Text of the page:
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Contractor Insurance Explained

A business, no matter how anybody tries to dress it up (or down) is fundamentally not much different than any other. Sure product, audience, revenue and targets may change, but at the bare bones of it all, a business is selling something to somebody, and that’s a fact. (If your business does not abide by this concept, then we advise that you seriously re-think your business strategy).

Large or small, businesses all have certain obligations and duties, whether that is to their staff, the quality of their products or the value of their service. When it comes to smaller businesses, specifically those who are contractors (one man limited companies and freelancers for example) the pressures that come with running a business can be a very daunting prospect, thus highlighting the importance of contractor insurance.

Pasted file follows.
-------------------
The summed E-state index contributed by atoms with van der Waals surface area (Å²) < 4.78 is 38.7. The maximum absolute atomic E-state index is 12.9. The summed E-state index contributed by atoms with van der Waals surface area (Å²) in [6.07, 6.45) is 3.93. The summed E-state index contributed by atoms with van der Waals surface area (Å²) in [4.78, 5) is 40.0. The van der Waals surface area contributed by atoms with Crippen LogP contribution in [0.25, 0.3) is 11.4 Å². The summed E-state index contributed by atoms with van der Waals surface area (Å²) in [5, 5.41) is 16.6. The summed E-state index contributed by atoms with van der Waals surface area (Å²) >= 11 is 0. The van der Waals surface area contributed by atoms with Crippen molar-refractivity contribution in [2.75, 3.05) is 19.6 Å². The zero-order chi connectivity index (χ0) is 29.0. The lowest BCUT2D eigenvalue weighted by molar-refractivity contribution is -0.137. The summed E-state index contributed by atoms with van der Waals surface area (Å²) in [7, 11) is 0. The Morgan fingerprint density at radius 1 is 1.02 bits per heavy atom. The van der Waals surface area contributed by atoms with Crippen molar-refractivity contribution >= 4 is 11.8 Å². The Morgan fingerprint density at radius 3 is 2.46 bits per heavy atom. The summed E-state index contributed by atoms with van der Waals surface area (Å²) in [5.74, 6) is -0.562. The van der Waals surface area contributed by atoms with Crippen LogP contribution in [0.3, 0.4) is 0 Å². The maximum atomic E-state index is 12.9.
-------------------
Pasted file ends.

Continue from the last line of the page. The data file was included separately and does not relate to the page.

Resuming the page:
Contractor Insurance

There are numerous types of contractor insurances, and all of which serve a specific and effective purpose that is designed explicitly with contractors in mind. Insurance is vital for contractors because they are not protected by any larger company umbrella. This means that as they are not classed as employees, contractors would not benefit from any perks or advantages that might come with a certain job role (e.g. Sick pay, life insurance, annual leave or liability cover). Because of this, a contractors profession is what some may call, ‘high risk’, as any eventualities that may incur financial loss to either themselves or a client is not automatically covered by any overhanging insurance policy (whereas it may do to an employed professional). Basically, if a contractor has an accident, makes a mistake or causes a problem, they are on their own.

Contractor insurance can cover a considerable number of eventualities, and as well as providing protection and peace of mind, is often a predetermined requirement when it comes to landing contracts and attracting work.

By Troy Stevens


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